- Metoclopramide is an antiemetic as well as a stimulant to the motility of the upper git.it is also used for Preventing nausea and vomiting caused by radiotherapy,anti-cancer chemotherapy, surgery, Relieving nausea and vomiting, and helping painkillers to be absorbed in a migraine.Treating nausea, vomiting, and hiccups in palliative care.
- Metoclopramide inhibits gastric smooth muscle relaxation produced by dopamine, so increasing the cholinergic response of the gi smooth muscle. It accelerates intestinal transit and gastric evacuation by preventing relaxation of gastric body and increasing the phasic activity of antrum. at the same time, this action is in the middle of relaxation of the upper small intestine, leading to an improved coordination between the body and antrum of the stomach and therefore the upper small intestine. This drug additionally decreases reflux into the esophagus by increasing the resting pressure of the lower passage anatomical sphincter and improves acid clearance from the esophagus by increasing amplitude of esophageal peristaltic contractions. Metoclopramide’s dopamine antagonist action raises the threshold of activity within the receptor trigger zone and reduces the input from afferent visceral nerves. Studies have additionally shown that high doses of metoclopramide will antagonize 5-hydroxytryptamine (5-HT) receptors within the peripheral nervous system in animals.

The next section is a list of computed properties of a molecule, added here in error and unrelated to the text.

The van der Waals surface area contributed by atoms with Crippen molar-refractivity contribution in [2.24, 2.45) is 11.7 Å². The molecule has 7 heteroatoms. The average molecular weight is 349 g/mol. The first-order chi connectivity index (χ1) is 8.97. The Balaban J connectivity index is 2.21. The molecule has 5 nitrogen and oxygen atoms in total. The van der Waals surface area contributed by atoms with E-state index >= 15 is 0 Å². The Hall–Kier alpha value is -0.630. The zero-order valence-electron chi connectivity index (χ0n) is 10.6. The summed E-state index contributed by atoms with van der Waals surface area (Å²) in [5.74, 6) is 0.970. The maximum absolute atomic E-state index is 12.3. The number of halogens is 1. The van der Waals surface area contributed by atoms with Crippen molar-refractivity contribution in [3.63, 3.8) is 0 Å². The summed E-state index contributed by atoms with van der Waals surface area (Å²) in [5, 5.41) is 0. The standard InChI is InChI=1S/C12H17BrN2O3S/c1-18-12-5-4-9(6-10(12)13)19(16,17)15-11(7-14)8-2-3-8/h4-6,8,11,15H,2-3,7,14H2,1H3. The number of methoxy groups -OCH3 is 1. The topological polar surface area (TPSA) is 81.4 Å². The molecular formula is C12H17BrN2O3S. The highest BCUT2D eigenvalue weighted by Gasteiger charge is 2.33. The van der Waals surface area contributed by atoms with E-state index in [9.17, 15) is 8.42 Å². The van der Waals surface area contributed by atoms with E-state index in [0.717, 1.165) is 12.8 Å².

- The more common side effects of metoclopramide will include: sleepiness, confusion, dizziness, headache, trouble sleeping, restlessness, exhaustion while Serious side effects and their symptoms will include the following: hypersensitivity, neuroleptic malignant syndrome (nervous system disorder), parkinsonism (symptoms kind of like those caused by Parkinson’s disease), Depression and suicide, dyskinesia, a movement disorder that may be permanent and Hyperprolactinemia (increased levels of the secretion prolactin).
- The usual dose of metoclopramide for treating GERD is 10-15 mg four times daily, half-hour before every meal.Gastroparesis is treated with 10 mg administered orally four times daily, half-hour before every meal and at bedtime.
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